An interesting article over at Inside Higher Ed. The author, Rev. John P. Minogue, gives a brief history of the university and then poses some questions. One in particular caught my attention:
Meanwhile, 20th century universities are running average price increases twice the inflation rate and carrying multiple overheads of unproven value to the buying market. Walk into the library of any university today that has ubiquitous connections to the Internet, and you will find the stacks empty of both faculty and students. Is the traditional library a value add or a costly overhead? As with IBM, 20th century universities believe their brand will sustain price increases. “No frill, just degree” competitors are producing product without the high cost of minimalist full-time faculty workloads, large libraries and multiple staff intensive manual processes.
Of course any time I read questions like this I get defensive and get the urge to respond -- luckily for me the Library Director at Philadelphia University beat me to it:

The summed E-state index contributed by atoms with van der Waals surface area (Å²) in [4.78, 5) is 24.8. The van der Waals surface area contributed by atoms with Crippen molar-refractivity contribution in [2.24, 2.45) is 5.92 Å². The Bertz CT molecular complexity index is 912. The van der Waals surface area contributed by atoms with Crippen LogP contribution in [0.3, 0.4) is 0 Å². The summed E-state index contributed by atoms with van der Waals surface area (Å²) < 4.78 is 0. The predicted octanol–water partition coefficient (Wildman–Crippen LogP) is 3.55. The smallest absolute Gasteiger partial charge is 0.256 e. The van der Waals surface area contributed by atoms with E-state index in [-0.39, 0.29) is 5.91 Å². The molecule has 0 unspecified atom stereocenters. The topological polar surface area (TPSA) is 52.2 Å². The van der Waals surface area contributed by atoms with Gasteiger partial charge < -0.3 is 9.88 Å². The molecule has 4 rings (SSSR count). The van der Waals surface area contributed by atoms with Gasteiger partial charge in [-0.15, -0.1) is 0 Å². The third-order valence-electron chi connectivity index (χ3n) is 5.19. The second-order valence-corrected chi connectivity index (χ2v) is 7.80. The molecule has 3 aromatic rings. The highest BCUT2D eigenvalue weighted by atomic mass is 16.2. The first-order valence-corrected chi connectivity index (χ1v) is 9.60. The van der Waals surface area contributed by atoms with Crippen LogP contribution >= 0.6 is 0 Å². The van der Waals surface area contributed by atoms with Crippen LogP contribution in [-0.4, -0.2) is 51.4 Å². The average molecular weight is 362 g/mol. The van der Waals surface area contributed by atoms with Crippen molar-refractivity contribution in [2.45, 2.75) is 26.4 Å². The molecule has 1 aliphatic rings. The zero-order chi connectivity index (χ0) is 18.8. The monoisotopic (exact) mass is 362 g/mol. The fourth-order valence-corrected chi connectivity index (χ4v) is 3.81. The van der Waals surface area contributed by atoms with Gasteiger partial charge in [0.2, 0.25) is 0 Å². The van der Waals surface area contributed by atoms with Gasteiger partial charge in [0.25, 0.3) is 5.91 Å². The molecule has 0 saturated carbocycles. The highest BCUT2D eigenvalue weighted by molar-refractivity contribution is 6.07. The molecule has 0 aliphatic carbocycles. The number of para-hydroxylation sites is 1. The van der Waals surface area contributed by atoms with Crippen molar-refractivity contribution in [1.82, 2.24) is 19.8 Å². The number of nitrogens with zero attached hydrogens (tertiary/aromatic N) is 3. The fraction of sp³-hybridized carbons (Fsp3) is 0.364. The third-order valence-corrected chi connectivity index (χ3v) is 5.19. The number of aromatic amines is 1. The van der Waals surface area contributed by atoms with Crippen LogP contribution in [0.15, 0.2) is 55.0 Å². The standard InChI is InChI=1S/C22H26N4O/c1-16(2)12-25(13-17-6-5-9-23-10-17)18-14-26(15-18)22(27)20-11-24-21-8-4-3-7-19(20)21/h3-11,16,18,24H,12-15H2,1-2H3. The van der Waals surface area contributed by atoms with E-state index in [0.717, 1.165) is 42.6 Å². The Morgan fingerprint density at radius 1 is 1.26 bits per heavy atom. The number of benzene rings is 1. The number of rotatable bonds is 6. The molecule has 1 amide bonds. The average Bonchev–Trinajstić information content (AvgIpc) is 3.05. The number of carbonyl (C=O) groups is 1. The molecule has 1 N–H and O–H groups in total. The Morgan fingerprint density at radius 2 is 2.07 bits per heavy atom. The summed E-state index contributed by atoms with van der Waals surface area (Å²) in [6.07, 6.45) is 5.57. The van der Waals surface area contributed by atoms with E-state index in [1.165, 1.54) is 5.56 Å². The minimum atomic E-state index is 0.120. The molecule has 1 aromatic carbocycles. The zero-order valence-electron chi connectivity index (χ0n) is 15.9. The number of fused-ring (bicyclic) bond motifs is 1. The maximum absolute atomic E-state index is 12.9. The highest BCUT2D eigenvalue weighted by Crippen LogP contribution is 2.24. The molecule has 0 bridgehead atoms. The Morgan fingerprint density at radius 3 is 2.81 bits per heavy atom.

This essay asks the question “Is the traditional library a value add or a costly overhead?” and it’s a good one because in today’s Internet information environment that feeds the get it fast, get it easy approach to research, the academic library is in danger of being marginalized. But my answer to the question is, the academic library is a value add. A recent study (see http://acrlblog.org/2006/05/30/...quality-academic-library-buildings/) found the academic library building plays a significant role in the prospective student’s college decision-making process. But it’s not the building so much as the library staff that add value to the student’s education. Through user education and support the library helps students achieve higher quality research. Of course, this may only matter if faculty make it a priority and encourage use of the library resources in their assignments. As far as “deserted libraries” go, that’s a myth that was exposed years ago. My own library just experienced it’s third straight year of a 9% increase in user traffic. Any institution that invests in better library resources is likely to see an immediate return on its investments with significant increases in traffic and use of the resources. As far as those for-profits go, many have beefed up their own library resources in order to meet accreditation standards, and minimize their own students’ reliance on those traditional libraries that are supposedly of questionable value.